South Asian farmers’ movements have been and continue to be nonviolent, mass based forces for agrarian reform and food sovereignty. In the face of climate change and Industrial agriculture, farmers’ movements fight for small agriculturalists to remain as the base of a sustainable, just food system, often through street politics and civil disobedience.Women farmers and farm laborers’ ought to be farmers’ movements’ largest constituency. Women do the majority of farm work, bear the brunt of farming families’ hardship, and have proven to be successful community organizers,yet their rights are not upheld. They remain invisible. Women protect seed heritage, biodiversity, landholdings, and traditional knowledge systems. However, in very few local languages the word “farmer” exists in the feminine conjugation, and in very few movements’ women farmers’ issues are championed and women participate meaningfully. They don’t have access to land or even basic legal entitlements. This must not continue. We must support peasant women’s leadership within our organizations. We must support the struggle for equal partnership between men and women in farming and women’s equal ownership over resources.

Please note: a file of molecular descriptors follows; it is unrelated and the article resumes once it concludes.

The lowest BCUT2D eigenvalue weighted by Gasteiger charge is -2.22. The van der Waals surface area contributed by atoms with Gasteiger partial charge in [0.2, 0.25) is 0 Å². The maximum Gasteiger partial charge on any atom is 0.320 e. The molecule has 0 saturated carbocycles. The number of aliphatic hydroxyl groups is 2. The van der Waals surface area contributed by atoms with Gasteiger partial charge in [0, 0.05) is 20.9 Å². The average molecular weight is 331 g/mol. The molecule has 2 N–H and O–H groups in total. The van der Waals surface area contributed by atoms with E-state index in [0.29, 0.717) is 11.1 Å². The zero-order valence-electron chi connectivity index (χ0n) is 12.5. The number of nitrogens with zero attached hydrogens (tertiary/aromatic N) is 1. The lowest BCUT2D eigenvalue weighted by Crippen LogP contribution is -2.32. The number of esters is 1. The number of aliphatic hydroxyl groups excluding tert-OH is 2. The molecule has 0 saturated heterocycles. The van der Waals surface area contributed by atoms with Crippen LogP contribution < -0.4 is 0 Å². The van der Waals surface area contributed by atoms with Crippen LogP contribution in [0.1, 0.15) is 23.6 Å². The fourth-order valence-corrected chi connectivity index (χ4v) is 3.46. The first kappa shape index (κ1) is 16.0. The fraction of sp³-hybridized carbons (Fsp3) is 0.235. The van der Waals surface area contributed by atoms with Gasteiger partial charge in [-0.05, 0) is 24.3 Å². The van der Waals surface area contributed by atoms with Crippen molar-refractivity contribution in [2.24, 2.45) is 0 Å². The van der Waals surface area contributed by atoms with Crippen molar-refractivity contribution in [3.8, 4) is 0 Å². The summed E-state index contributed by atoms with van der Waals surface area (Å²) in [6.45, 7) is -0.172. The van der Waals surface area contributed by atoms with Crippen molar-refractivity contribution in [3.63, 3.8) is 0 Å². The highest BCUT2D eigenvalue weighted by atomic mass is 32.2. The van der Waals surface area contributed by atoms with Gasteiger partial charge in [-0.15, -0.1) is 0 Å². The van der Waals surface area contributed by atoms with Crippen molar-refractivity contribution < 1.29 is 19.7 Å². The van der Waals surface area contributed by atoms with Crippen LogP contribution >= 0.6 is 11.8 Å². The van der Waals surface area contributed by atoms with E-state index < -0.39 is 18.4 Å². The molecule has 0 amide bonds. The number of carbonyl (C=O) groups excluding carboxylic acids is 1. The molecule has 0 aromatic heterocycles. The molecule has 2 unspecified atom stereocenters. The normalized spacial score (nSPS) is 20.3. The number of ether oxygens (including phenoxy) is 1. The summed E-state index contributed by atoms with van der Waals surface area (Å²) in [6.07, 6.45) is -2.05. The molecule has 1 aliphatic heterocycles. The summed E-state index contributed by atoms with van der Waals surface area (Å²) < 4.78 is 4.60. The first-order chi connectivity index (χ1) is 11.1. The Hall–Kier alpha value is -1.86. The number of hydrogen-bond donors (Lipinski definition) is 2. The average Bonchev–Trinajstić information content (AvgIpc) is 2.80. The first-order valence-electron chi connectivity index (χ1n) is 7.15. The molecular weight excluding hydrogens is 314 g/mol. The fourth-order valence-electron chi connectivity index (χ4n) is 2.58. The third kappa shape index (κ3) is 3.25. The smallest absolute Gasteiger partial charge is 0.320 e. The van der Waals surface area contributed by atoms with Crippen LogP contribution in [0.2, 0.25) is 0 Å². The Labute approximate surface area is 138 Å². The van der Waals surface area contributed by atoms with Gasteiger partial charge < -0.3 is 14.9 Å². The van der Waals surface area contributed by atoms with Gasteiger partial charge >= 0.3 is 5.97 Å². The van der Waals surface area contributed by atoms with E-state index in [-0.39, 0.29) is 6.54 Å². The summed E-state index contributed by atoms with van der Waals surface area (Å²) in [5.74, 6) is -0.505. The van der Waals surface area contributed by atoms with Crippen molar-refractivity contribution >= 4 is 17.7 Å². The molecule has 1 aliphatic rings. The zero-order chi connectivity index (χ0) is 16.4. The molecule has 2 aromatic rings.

We are members of farmers movements from across South Asia and today on October 15, Rural Women’s Day, we celebrate the immense leadership and contribution of peasant women to our food sovereignty.
*(Picture Credit -Internet)